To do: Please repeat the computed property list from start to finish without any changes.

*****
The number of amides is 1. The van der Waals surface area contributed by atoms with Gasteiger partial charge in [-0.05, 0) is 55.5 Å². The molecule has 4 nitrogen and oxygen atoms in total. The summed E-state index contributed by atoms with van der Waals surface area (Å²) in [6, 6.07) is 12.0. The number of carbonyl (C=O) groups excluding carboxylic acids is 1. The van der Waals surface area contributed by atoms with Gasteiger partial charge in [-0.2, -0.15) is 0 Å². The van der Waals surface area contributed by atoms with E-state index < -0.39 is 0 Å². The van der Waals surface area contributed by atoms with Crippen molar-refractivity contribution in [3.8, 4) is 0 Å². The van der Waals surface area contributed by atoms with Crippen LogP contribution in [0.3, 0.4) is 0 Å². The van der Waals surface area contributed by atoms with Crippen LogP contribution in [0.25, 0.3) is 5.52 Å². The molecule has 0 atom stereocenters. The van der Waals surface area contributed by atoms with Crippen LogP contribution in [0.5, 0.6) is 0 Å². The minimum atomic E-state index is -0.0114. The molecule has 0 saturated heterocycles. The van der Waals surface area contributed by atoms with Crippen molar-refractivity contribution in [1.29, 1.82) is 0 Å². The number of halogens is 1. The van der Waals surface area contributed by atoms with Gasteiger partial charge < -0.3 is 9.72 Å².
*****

The number of amides is 1. The van der Waals surface area contributed by atoms with Gasteiger partial charge in [-0.05, 0) is 55.5 Å². The molecule has 4 nitrogen and oxygen atoms in total. The summed E-state index contributed by atoms with van der Waals surface area (Å²) in [6, 6.07) is 12.0. The number of carbonyl (C=O) groups excluding carboxylic acids is 1. The van der Waals surface area contributed by atoms with Gasteiger partial charge in [-0.2, -0.15) is 0 Å². The van der Waals surface area contributed by atoms with E-state index < -0.39 is 0 Å². The van der Waals surface area contributed by atoms with Crippen molar-refractivity contribution in [3.8, 4) is 0 Å². The van der Waals surface area contributed by atoms with Crippen LogP contribution in [0.3, 0.4) is 0 Å². The van der Waals surface area contributed by atoms with Crippen LogP contribution in [0.25, 0.3) is 5.52 Å². The molecule has 0 atom stereocenters. The van der Waals surface area contributed by atoms with Crippen LogP contribution in [0.5, 0.6) is 0 Å². The minimum atomic E-state index is -0.0114. The molecule has 0 saturated heterocycles. The van der Waals surface area contributed by atoms with Crippen molar-refractivity contribution in [1.29, 1.82) is 0 Å². The number of halogens is 1. The van der Waals surface area contributed by atoms with Gasteiger partial charge < -0.3 is 9.72 Å².